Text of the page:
Disney Drive is so long that it has several bus stops along it. It is also a window display of the international contingents posted to Afghanistan. We walked past an Egyptian field hospital, a South Korean clinic, Jordanian soldiers, a Polish barracks and several Filipino workers giggling amongst themselves. Another sight was the intriguingly named, “Tuna Bridge”, a tiny walkway over a ditch, named after the incorrect detection of an IED, which turned out to be a tuna can.
After a good 20 minutes of trudging, we suddenly turned off and into a ramshackle outdoor mall, where Afghan shops sold crummy trinkets and soldiers could choose from an impressive (for Afghanistan) array of fast food - Burger King, Orange Julius, Pizza Hut and Dairy Queen.
But none of these were part of our mission. The boys made a beeline for the last shack in the line - Popeye’s Fried Chicken. The queue was immense and, when we finally reached the counter, the boys ordered pretty much the entire stock.
The pilot and co-pilot, who had ignored me to this point, finally acknowledged my existence, by handing me four bags of fried chicken.
Loaded with thousands of greasy calories, we marched back Disney all the way to the flightline. I was still intrigued as to our mission, until we boarded the helicopter and the crew started pre-flight checks again.
I turned to my friend, “the chicken was the mission?”, I asked, incredulously. “Yep,” he grinned. “Enough chicken for the whole of their division”.
And it was a mighty pile of chicken. Boxes upon boxes sat in the middle of the MI-17, lashed down with straps. The smell was unbelievable. Part hot, partly rancid grease, mixed with dead flesh with a little of old crotches thrown in. I have a famously strong stomach, but even I sat myself near the open window of the gunner. Poor Aziz looked even more pale and miserable than before.
Around ten minutes after take off, as we were once again passing over the mountains, the gunner motioned for me to put on a radio headset. “Hey, wanna shoot the gun?” He motioned to the large machine gun in his hands. I replied with the answer that got me to Afghanistan, got me on this flight and in most of the trouble/fun I’ve experienced throughout my life - shrugging nonchalantly, “yeah, alright then”.
I sat down on a small stool and placed my hands on the handles. The gunner guided my finger to the trigger, placed the belt across my lap and told me to take care of the spent cartridges flying back into the aircraft. That was the extent of my instruction. I had never fired a weapon before. Not even a fairground rifle.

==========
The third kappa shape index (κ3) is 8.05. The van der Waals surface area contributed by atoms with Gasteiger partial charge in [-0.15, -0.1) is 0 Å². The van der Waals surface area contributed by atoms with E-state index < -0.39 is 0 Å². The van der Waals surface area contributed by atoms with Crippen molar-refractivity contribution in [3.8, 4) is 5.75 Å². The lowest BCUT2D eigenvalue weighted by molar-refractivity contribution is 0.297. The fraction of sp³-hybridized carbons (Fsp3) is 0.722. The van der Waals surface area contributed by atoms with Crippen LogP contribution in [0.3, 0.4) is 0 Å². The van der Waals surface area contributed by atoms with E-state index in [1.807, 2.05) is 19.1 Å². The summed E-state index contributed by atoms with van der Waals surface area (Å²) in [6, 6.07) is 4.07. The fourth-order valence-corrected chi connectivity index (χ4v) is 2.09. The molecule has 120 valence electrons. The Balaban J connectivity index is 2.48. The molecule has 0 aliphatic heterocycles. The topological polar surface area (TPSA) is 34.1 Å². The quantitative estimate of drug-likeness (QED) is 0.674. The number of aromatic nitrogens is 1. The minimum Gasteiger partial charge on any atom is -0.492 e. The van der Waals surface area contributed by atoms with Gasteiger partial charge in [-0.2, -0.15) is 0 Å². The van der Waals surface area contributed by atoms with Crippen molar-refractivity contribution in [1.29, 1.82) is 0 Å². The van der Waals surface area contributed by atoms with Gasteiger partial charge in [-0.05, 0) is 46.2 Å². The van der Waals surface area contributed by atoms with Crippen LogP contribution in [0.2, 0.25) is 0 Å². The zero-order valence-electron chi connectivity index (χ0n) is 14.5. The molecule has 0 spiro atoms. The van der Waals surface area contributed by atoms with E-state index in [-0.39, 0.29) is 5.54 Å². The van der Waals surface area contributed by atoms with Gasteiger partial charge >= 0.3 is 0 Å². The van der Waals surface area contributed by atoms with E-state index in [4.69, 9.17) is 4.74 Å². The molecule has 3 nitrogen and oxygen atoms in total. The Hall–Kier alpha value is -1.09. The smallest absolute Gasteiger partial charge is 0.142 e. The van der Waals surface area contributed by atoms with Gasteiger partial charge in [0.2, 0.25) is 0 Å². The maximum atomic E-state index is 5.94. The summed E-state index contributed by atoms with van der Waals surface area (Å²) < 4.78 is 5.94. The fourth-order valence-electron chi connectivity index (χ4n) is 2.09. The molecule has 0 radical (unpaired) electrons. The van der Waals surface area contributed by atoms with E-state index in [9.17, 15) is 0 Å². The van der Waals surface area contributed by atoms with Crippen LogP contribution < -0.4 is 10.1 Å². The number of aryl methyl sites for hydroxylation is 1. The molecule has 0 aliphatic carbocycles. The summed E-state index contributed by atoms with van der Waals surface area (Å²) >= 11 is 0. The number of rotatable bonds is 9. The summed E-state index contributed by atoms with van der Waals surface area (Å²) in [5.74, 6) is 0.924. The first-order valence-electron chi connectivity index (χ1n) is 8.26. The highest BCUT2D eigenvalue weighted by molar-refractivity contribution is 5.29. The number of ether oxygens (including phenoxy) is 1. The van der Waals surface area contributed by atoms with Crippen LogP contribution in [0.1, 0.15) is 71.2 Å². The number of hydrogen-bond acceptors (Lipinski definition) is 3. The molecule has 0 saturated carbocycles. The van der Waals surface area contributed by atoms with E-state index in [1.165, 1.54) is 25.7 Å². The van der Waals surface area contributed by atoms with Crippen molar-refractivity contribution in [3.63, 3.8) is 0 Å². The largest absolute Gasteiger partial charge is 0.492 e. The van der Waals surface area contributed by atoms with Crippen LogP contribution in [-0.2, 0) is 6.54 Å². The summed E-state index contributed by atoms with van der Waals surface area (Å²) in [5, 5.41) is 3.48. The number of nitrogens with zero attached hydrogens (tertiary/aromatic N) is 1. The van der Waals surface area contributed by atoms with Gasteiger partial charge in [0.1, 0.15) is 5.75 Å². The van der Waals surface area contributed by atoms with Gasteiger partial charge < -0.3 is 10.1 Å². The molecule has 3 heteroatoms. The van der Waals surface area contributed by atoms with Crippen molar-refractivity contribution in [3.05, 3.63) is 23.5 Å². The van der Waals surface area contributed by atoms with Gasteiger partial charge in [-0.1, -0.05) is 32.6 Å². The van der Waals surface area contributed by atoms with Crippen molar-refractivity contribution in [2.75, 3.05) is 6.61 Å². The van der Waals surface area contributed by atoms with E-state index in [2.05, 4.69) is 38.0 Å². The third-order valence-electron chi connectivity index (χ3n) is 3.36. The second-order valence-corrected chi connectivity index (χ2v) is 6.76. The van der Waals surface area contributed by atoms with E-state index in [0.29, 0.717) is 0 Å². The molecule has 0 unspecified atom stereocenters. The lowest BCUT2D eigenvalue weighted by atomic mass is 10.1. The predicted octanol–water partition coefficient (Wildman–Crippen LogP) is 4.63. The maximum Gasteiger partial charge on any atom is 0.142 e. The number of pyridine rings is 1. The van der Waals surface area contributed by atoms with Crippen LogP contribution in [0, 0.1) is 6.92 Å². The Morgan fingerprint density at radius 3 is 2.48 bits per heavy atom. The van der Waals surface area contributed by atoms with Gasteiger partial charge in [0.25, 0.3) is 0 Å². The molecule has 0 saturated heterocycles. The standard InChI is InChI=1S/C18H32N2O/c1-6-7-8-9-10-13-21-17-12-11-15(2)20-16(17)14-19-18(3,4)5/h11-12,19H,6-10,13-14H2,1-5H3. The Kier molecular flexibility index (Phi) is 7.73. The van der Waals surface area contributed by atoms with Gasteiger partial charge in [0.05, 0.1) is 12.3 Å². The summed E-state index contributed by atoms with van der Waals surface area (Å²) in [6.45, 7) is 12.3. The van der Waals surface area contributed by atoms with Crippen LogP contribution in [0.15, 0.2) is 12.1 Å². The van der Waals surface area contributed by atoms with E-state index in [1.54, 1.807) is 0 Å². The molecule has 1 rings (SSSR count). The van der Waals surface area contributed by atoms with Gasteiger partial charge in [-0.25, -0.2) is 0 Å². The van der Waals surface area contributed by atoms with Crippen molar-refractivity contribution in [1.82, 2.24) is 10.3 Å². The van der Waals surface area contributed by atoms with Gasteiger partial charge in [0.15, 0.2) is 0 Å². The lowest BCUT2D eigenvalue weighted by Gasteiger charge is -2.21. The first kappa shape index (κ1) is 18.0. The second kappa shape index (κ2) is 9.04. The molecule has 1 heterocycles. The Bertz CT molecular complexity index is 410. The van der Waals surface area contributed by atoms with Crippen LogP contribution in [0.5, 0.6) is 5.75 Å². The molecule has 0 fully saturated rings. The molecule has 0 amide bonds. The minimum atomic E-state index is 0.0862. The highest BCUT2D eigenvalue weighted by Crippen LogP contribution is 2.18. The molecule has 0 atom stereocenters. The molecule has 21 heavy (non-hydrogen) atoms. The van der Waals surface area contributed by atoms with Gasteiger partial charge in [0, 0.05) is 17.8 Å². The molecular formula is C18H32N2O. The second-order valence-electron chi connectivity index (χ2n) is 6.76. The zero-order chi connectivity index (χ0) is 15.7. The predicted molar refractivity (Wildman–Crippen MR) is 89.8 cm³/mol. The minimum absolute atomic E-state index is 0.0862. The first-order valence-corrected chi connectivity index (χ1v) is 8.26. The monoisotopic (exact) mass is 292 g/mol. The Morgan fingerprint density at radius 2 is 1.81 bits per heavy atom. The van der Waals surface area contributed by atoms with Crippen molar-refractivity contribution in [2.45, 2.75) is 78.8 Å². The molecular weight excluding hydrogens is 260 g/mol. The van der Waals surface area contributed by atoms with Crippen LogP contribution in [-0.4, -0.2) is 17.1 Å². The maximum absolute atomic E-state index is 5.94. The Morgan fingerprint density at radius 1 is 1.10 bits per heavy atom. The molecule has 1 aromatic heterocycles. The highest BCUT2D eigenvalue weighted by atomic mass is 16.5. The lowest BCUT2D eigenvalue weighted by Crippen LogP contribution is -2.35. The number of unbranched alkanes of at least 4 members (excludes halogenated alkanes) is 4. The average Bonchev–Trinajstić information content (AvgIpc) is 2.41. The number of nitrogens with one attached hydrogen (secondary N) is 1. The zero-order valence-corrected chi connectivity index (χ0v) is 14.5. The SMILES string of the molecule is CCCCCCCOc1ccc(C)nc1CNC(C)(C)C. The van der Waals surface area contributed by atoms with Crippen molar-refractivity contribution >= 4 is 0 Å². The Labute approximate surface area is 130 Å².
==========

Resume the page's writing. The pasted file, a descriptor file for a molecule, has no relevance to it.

I drew on my only experience with any sort of gun, my late night Call of Duty sessions. Aware of the horrible irony - soldiers frequently mock civilians who ask if battle is like the popular video game - I aimed the sight at some large rocks and squeezed the trigger.
The gun juddered into life and a ribbon of dust flew up from the mountainside. I let go. This was easy. There was no recoil, no resistance. I fired again, longer this time, at the same enemy rocks. The sandy plumes where my rounds hit seemed to be utterly dislocated and isolated from my actions. I forgot I was on a helicopter, I forgot I was in Afghanistan. To my shame, I started to believe I was playing a video game.
The gunner told me the pilots were going to circle for a while for me to really destroy the offending metamorphic protrusions. However, after the fourth short burst (even I was not so gauche as to use up the entire belt), I signalled that I had finished. In my first outing with a gun, it seemed classier to shoot in moderation with a blase air of having done it all before. I’m sure nobody was fooled.
Sitting back in my seat, the scent of gunpowder reached my nostrils, mixed in with chicken grease and another new, acrid scent. I noticed the gunner was laughing. Turning round, I saw poor Aziz finally lose his stomach into the nearest receptacle he could find - a Popeye’s Fried Chicken box.
When we arrived back, the timbre of the crew towards me had changed. Apparently by carrying chicken and shooting a machine gun, I had earned some sort of acceptance. They patted me on the back and asked me for some of my aerial footage before dropping me back at my hooch. They even offered me some of their fried chicken. I politely declined.
That wasn’t the only time I shot a gun, but it was the only time that involved a helicopter, fried chicken and vomit.